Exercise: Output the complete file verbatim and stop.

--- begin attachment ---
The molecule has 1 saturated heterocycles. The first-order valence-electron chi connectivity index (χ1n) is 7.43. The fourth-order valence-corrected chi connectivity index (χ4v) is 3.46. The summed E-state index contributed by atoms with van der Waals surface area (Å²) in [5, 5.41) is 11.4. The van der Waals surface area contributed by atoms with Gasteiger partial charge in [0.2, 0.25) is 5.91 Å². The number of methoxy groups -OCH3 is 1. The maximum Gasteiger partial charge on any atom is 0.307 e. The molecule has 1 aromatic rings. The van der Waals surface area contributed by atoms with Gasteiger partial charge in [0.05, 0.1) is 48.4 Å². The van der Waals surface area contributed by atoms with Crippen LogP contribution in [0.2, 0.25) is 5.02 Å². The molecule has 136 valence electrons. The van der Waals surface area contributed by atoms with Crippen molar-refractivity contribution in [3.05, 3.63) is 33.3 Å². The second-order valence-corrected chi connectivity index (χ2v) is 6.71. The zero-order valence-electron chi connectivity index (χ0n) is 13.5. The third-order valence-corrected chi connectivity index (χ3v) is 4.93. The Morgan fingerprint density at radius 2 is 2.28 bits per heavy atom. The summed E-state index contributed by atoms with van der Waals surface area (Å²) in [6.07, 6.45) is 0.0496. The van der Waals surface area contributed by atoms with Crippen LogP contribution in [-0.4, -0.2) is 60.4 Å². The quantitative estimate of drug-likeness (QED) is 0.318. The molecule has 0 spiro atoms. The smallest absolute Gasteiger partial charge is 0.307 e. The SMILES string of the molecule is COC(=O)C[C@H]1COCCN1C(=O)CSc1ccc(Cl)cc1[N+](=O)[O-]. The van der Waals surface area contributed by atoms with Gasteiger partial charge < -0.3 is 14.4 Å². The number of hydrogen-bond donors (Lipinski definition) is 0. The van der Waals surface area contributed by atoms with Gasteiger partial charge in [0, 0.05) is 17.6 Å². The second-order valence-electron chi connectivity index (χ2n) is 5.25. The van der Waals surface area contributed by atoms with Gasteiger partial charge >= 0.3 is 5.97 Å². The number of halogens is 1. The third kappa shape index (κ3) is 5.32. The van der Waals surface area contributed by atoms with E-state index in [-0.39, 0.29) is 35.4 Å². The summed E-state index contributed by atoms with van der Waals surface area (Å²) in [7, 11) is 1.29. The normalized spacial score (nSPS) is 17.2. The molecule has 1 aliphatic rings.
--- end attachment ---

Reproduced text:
The molecule has 1 saturated heterocycles. The first-order valence-electron chi connectivity index (χ1n) is 7.43. The fourth-order valence-corrected chi connectivity index (χ4v) is 3.46. The summed E-state index contributed by atoms with van der Waals surface area (Å²) in [5, 5.41) is 11.4. The van der Waals surface area contributed by atoms with Gasteiger partial charge in [0.2, 0.25) is 5.91 Å². The number of methoxy groups -OCH3 is 1. The maximum Gasteiger partial charge on any atom is 0.307 e. The molecule has 1 aromatic rings. The van der Waals surface area contributed by atoms with Gasteiger partial charge in [0.05, 0.1) is 48.4 Å². The van der Waals surface area contributed by atoms with Crippen LogP contribution in [0.2, 0.25) is 5.02 Å². The molecule has 136 valence electrons. The van der Waals surface area contributed by atoms with Crippen molar-refractivity contribution in [3.05, 3.63) is 33.3 Å². The second-order valence-corrected chi connectivity index (χ2v) is 6.71. The zero-order valence-electron chi connectivity index (χ0n) is 13.5. The third-order valence-corrected chi connectivity index (χ3v) is 4.93. The Morgan fingerprint density at radius 2 is 2.28 bits per heavy atom. The summed E-state index contributed by atoms with van der Waals surface area (Å²) in [6.07, 6.45) is 0.0496. The van der Waals surface area contributed by atoms with Crippen LogP contribution in [-0.4, -0.2) is 60.4 Å². The quantitative estimate of drug-likeness (QED) is 0.318. The molecule has 0 spiro atoms. The smallest absolute Gasteiger partial charge is 0.307 e. The SMILES string of the molecule is COC(=O)C[C@H]1COCCN1C(=O)CSc1ccc(Cl)cc1[N+](=O)[O-]. The van der Waals surface area contributed by atoms with Gasteiger partial charge < -0.3 is 14.4 Å². The number of hydrogen-bond donors (Lipinski definition) is 0. The van der Waals surface area contributed by atoms with Gasteiger partial charge in [0, 0.05) is 17.6 Å². The second-order valence-electron chi connectivity index (χ2n) is 5.25. The van der Waals surface area contributed by atoms with Gasteiger partial charge >= 0.3 is 5.97 Å². The number of halogens is 1. The third kappa shape index (κ3) is 5.32. The van der Waals surface area contributed by atoms with E-state index in [-0.39, 0.29) is 35.4 Å². The summed E-state index contributed by atoms with van der Waals surface area (Å²) in [7, 11) is 1.29. The normalized spacial score (nSPS) is 17.2. The molecule has 1 aliphatic rings.